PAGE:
A rotating, live LCD and 7.1 megapixels make this an ideal field camera
By Rob Sheppard
The talk of digital for outdoor photographers is heavily oriented toward D-SLRs. Yet when I teach classes around the country, I hear many photographers admitting to loving the little advanced compact cameras for their size and capabilities. Canon's latest model in this group is another G-series camera, the PowerShot G6. It offers a smart design with an SLR-style grip, a 7.1-megapixel sensor and all the photographic controls you'd expect in a digital SLR, but in a far more compact package.
I've long been a big fan of the rotating, live LCDs found on the G-series cameras. The PowerShot G6 includes a two-inch LCD. The more common 1.8-inch monitor doesn't seem so much smaller in specs, yet when you use a larger monitor like this one, you'll definitely notice the difference.
The combination of a rotating, live LCD with built-in macro capabilities makes this an ideal camera for close-up photography. In its Macro setting, the PowerShot G6 focuses to two to six inches (depending on focal length) without any accessories. There's a Super Macro setting, but this is essentially a digital zoom and only provides a 3-megapixel image. I wouldn't recommend it for serious close-up work.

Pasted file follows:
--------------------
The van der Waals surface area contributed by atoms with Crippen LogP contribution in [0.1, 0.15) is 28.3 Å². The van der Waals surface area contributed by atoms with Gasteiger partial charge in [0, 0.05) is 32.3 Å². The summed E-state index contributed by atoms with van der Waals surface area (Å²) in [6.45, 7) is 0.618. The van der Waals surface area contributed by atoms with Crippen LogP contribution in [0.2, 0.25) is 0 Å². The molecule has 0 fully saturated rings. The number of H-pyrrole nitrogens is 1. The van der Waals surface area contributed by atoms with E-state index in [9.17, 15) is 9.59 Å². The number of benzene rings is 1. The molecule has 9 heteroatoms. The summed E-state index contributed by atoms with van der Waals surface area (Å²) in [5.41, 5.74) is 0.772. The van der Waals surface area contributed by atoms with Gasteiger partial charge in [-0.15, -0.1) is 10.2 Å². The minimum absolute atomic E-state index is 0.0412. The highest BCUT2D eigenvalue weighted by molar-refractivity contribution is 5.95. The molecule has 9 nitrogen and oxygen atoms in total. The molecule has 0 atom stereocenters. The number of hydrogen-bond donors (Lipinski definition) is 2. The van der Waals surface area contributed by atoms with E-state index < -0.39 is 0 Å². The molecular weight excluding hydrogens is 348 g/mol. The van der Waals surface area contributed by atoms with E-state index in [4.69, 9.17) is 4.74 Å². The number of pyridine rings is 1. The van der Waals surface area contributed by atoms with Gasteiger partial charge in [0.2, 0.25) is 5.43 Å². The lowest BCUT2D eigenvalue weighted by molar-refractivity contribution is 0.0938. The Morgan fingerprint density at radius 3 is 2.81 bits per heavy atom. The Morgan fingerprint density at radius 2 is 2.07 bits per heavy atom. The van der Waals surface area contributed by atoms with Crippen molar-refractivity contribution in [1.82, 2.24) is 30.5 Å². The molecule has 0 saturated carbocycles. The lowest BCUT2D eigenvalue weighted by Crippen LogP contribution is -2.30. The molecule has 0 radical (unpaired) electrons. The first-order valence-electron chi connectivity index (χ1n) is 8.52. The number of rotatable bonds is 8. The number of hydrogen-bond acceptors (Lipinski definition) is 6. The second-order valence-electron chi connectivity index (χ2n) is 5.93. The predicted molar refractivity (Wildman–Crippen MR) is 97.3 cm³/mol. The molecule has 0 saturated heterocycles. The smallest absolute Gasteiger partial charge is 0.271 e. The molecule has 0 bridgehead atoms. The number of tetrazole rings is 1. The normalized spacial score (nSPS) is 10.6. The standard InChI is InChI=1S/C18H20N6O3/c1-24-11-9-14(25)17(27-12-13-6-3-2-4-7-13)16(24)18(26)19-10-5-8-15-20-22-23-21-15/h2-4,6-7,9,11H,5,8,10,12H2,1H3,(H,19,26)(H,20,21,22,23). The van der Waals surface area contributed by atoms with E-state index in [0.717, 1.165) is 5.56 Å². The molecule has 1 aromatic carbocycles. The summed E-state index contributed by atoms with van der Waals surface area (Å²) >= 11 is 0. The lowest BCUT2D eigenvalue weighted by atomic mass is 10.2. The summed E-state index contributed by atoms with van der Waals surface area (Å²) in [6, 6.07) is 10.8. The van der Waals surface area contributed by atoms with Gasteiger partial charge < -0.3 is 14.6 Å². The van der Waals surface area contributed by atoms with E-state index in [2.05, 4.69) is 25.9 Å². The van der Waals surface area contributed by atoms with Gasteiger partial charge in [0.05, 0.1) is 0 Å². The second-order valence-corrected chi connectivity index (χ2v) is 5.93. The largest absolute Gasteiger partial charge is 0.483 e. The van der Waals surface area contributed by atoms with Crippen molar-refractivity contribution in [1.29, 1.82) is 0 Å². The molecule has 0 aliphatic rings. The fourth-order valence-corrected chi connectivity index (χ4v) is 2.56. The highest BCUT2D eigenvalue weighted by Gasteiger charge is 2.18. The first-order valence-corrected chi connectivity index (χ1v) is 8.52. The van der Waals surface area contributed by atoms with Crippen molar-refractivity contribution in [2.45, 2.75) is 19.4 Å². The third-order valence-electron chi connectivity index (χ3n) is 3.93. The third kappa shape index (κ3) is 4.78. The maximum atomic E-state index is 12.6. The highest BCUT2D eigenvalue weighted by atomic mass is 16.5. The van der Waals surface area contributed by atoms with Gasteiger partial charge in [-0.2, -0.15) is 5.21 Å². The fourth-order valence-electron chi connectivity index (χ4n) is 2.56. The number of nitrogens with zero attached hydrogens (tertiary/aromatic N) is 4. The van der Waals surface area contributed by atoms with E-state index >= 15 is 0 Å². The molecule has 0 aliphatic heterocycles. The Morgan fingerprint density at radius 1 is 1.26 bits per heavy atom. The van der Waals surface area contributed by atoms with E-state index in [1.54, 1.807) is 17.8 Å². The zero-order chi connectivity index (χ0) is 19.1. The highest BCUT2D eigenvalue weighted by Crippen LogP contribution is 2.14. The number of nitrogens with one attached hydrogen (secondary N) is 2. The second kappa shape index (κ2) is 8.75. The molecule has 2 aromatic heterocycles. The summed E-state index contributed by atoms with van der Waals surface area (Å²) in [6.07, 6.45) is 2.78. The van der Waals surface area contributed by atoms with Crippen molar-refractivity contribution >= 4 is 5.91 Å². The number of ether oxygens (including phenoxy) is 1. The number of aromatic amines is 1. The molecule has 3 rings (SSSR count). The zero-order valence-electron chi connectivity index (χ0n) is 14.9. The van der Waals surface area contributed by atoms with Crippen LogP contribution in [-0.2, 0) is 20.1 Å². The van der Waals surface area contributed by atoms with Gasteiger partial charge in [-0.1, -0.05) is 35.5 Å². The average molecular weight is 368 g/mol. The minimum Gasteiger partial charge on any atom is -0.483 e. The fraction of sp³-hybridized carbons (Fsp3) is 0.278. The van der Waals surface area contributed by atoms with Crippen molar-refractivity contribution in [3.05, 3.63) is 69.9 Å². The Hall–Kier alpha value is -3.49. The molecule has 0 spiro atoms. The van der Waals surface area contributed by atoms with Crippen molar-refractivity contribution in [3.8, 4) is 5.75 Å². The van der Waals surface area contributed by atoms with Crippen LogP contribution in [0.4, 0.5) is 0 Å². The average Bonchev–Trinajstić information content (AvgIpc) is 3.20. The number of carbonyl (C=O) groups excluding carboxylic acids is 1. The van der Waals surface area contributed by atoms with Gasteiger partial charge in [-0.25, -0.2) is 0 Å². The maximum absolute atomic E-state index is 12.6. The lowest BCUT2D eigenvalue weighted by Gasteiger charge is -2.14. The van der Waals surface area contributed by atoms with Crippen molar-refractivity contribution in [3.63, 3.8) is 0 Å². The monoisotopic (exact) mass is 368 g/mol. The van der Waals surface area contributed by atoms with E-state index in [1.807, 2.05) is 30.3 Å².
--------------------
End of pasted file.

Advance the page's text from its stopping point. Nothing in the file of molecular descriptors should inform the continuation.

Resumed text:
You can add accessory lenses to gain more focal length capabilities. With high-quality wide-angle and telephoto accessory lenses, you get a total range of about 24-240mm (35mm film equivalent). I also like the achromatic close-up lenses, such as those from Century Optics, to increase the camera's versatility in close-up work.
Images from the PowerShot G6 compare quite favorably to photos from larger cameras when the PowerShot G6 is shot at ISO 50-100. Above that, however, noise becomes noticeable (the digital SLR holds a commanding lead in keeping noise low at high ISO settings). Shutter speeds range from 15 to 1/2000 sec., and speeds longer than 1.3 seconds automatically include noise reduction (which increases processing time). Shutter lag is reduced from other G cameras, but not eliminated.
Canon has included its remarkable DIGIC processor in the camera, which reduces noise and acts like a RAW file-processing expert built into your camera. The PowerShot G6 also has a feature that more digital cameras should have—instant RAW file capability. Shoot a photo and when it's reviewed on the monitor, press the flash button and the camera will give you the option to save as RAW (although the file likely will contain more noise than saving as JPEG).
The camera fits your hand comfortably and is very compact at 4.1x2.9x2.9-inches and 13.4 ounces.